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Doctor of Philosophy (PhD)
Year Degree Awarded
Month Degree Awarded
J. Richard Pilsner
Laura N. Vandenberg
Brian W. Whitcomb
Environmental Public Health | Epidemiology | Public Health
Infertility affects 15% of all couples and presents a major public health issue. Animal and human data indicate that epigenetic dysregulation in sperm is associated with poor male reproductive health and extensive epigenetic reprogramming during spermatogenesis presents a window of vulnerability for environmentally-induced epigenetic dysregulation.
Phthalates is a class of ubiquitous environmental contaminant and global health concern. Phthalate exposure in humans has been associated with diminished male fertility, adverse birth outcomes, and altered offspring development. In order to facilitate additional research on this topic, we aimed to developing a higher throughput method of sperm nucleic acid extraction. In addition, this dissertation also examined the associations of paternal phthalate exposure with sperm methylation patterns and blastocyst development.
In order to maximize efficiency of the limited and difficult to acquire samples while increasing throughput for epidemiologic studies, we developed a novel method of sperm nucleic acid extraction that improved ease and efficiency. Compared to previously published methods, our new method has 1) increased yield of DNA per sperm cell, 2) reduced time required for DNA processing, and 3) eliminated the need for odorous sulfur-based reducing compounds.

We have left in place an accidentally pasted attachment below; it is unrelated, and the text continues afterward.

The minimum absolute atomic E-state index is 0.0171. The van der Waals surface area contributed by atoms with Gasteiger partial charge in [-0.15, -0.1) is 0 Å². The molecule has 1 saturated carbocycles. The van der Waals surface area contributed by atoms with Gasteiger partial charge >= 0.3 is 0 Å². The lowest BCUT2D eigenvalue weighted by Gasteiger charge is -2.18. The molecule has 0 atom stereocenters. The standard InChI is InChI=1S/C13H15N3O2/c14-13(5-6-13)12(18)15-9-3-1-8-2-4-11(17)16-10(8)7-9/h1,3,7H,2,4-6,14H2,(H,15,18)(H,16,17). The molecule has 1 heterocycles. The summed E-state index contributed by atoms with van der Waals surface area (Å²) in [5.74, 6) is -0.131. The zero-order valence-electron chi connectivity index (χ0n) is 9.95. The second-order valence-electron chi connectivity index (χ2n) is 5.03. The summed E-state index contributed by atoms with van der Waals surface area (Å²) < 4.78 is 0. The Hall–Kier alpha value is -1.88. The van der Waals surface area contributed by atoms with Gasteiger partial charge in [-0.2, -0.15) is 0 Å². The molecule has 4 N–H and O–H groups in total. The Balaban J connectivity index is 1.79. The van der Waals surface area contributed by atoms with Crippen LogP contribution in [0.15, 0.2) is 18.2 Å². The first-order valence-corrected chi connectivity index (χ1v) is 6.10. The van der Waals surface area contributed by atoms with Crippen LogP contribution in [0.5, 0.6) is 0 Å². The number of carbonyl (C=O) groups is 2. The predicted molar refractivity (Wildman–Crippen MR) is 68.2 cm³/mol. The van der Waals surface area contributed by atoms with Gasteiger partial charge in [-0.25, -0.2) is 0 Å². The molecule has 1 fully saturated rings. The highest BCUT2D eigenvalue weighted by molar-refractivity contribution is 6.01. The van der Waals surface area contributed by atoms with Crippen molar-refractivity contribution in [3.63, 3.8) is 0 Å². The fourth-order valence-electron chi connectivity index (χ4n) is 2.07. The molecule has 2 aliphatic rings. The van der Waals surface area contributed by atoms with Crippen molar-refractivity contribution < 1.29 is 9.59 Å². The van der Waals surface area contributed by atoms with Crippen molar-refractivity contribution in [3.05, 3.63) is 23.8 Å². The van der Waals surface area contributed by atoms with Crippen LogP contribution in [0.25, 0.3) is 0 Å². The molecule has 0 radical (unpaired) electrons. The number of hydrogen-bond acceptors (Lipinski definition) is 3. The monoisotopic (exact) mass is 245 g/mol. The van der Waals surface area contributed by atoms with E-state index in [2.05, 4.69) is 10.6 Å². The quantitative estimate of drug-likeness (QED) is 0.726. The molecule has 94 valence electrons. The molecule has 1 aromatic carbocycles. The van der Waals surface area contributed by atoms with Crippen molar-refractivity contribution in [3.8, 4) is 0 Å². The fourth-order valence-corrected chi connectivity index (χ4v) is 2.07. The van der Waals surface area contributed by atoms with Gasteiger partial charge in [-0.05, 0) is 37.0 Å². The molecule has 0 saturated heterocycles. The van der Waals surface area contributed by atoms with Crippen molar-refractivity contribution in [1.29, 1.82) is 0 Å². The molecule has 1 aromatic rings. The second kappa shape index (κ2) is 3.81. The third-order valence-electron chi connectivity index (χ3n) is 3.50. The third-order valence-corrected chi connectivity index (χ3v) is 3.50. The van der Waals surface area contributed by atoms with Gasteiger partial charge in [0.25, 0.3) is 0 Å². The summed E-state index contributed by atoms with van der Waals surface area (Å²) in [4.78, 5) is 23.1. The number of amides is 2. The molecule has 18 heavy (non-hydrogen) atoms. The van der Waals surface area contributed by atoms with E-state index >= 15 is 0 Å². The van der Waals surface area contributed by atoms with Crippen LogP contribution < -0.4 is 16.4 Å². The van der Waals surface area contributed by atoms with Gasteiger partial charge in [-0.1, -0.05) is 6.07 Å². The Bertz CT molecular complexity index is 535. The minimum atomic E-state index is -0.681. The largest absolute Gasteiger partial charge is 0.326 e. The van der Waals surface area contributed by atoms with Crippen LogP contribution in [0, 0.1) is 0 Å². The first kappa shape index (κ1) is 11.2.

As part of the Sperm Environmental Epigenetics and Development Study (SEEDS), we recruited 50 couples from an in vitro fertilization (IVF) clinic. We observed that concentrations of select paternal urinary metabolites of phthalates or phthalate alternatives were associated with a marked decrease in blastocyst quality. With respect to sperm DNA methylation, we found that the male urinary anti-androgenic phthalate metabolite concentrations were associated with 131 differentially methylated regions in sperm DNA. Gene ontology analyses revealed that these differentially methylated regions were enriched in genes related to growth and development as well as cellular function and maintenance.
Overall, the evidence presented by this dissertation show that paternal adult exposure to select phthalates and phthalate alternatives may influence both embryo development and sperm DNA methylation patterns. Additional work is required to replicate our findings as well as determine whether the observed aberrant sperm DNA methylation patterns associated with urinary metabolites of phthalates and phthalate alternatives are true biological mediators of the concurrent decrease in embryo quality.
Wu, Haotian, "Phthalates, Embryo Development, and Sperm DNA Methylation" (2018). Doctoral Dissertations. 1306.